[O]n the lonely side of Mount T'ai
[Confucius] heard the mourning wail of a woman. Asked why she
wept, she replied, "My husband's father was killed here by a
tiger, my husband also, and now my son has met the same
"Then why do you dwell in such a dreadful place?" Confucius asked.
"Because here there is no oppressive ruler," the woman replied.
- from The World's Religions by Huston Smith
It is said that what is called "the spirit of an age" is something to which one cannot return. That this spirit gradually dissipates is due to the world's coming to an end. For this reason, although one would like to change today's world back to the spirit of one hundred years or more ago, it cannot be done. Thus it is important to make the best out of every generation. - Hagakure
Prev | Next
How does a society find the right balance between anarchy and tyranny? How much government is too much; how little is too little? This is the question that preoccupied the mind of a great philosopher and humanitarian, K'ung the Master, known to the West as Confucius.
K'ung lived long ago in China, in an era known as "the Period of the Warring States," in which social cohesion had deteriorated to a critical point and lawlessness prevailed. He wanted to correct that deterioration via a social philosophy which found a proper balance between the extremes of depending on coercion and trusting in love. He came up with the concept of "deliberate tradition," which meant taking the guidance of ancient wisdom, and reformulating it in light of contemporary developments. He sought to bring heaven to earth by the systematic application of principles of living to the particular society of a certain time and place.
K'ung figured that the issue of how strong government should be would settle itself easily enough if the government was just and proper. Insuring that authority remained legitimate was the goal of deliberate tradition. Doing so required adhering to key principles: respect for humanity, the cultivation of the individual, rules for proper living, the just use of power, and the improvement of human nature through high culture. A society which obeyed these principles would naturally be harmonious.
So, did his plan work? Well, Confucius has been revered in China for over 2000 years - his wisdom shines on in this present age. But his homeland has been through many dynasties, good and bad, since he died in 479 B.C., and is now ruled by a pseudo-Marxist regime notorious for its oppressions. Clearly, his principles have not been respected with the utmost diligence. But one could hardly expect the harmony Master K'ung sought to be maintained indefinitely - to do so would be to expect time to stand still!
History never obliges any philosopher by reaching some definable moment and then staying there - every era must eventually end. When governments are formed by thoughtful and well-thought-of men, their days of glory are numbered. However inspired the founders of a state, however authoritative its first rulers, eventually its prestige is exhausted and, as entropy takes its toll, civic disorder spreads throughout the country.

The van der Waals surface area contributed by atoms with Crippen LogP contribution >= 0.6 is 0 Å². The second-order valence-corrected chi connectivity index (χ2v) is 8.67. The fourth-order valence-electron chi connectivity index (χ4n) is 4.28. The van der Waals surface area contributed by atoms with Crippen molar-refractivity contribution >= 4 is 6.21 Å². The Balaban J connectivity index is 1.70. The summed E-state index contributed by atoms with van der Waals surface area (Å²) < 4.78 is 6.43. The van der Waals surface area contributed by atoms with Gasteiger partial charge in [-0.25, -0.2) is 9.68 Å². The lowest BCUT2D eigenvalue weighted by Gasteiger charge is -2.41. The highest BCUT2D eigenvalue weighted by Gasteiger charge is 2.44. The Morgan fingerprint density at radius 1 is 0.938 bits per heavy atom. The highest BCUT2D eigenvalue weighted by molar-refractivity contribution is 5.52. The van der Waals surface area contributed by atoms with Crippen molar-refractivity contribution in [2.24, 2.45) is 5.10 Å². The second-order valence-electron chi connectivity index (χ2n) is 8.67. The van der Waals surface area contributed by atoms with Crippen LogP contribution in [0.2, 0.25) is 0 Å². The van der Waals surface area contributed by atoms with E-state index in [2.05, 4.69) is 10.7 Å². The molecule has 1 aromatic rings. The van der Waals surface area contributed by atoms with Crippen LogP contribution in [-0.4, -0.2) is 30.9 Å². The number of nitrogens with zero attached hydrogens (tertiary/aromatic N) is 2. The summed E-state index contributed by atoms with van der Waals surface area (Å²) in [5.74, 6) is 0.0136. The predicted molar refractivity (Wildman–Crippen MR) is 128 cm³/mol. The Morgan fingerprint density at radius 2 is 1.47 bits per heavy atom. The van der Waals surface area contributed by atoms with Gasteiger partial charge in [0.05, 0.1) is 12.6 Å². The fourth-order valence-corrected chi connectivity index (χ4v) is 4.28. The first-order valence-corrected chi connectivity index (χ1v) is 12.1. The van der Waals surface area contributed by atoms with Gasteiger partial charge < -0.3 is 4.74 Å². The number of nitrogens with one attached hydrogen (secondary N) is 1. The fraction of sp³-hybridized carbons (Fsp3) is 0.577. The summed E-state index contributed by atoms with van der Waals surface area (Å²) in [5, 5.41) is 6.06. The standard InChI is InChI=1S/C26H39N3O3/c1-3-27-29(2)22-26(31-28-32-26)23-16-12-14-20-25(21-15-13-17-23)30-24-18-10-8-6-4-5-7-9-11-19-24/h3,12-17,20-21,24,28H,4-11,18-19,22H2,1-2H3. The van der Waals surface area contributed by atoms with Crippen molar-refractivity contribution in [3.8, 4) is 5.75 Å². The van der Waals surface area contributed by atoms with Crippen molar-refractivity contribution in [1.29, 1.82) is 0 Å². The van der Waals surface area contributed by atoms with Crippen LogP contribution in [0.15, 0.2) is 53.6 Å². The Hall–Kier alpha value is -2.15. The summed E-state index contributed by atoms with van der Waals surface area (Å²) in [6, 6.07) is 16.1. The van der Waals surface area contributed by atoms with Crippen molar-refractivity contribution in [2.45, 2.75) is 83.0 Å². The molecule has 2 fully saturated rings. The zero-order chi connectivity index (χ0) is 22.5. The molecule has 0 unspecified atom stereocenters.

The ancient historian Polybius identified a natural progression of government from monarchy to aristocracy to democracy to anarchy, with an inevitable return to monarchy when someone of strong character and resolve arose to restore order and establish a new dynasty. If the founding act at this cycle's inception is thought of as one of fundamental creativity, then the playing out of a regime's history can be seen as its evolution following the involution of its ideal in the initial decrees and covenants which instituted it.
Since the process of evolution is one of limited creative potential, thanks to the world's coming to an end, and the spirit which inspired the founding act gradually dissipates, eventually the newly instituted government becomes a decrepit dinosaur and its subjects lose all faith in it. At that point, a renewal of the spirit of proper rule - however defined by the people alive at the time - is required. The corrupted and ruined regime is swept away in a political revolution, and a new one rises in its place.
When does a government become illegitimate and its destruction a just fate? Who decides that? These important questions underlie the history of a paradoxical and unprecedented nation, the United States of America. Founded on an abstract ideal of what is right, it owes its existence to the practical application of might in three great wars. Its institutions are among the wealthiest, most prominent and most maligned today. It is the envy of nations, and the first to be blamed for most of the world's problems.
America's uniqueness and inherent contradictions have been explained in a cyclical context by Samuel Huntington. in his work "American Ideals versus American Institutions". In it, Huntington describes how, when a generation arises which is dissatisfied with how America's institutions are not living up to its ideals, it propels a new movement for reform which eventually catalyzes a revolution.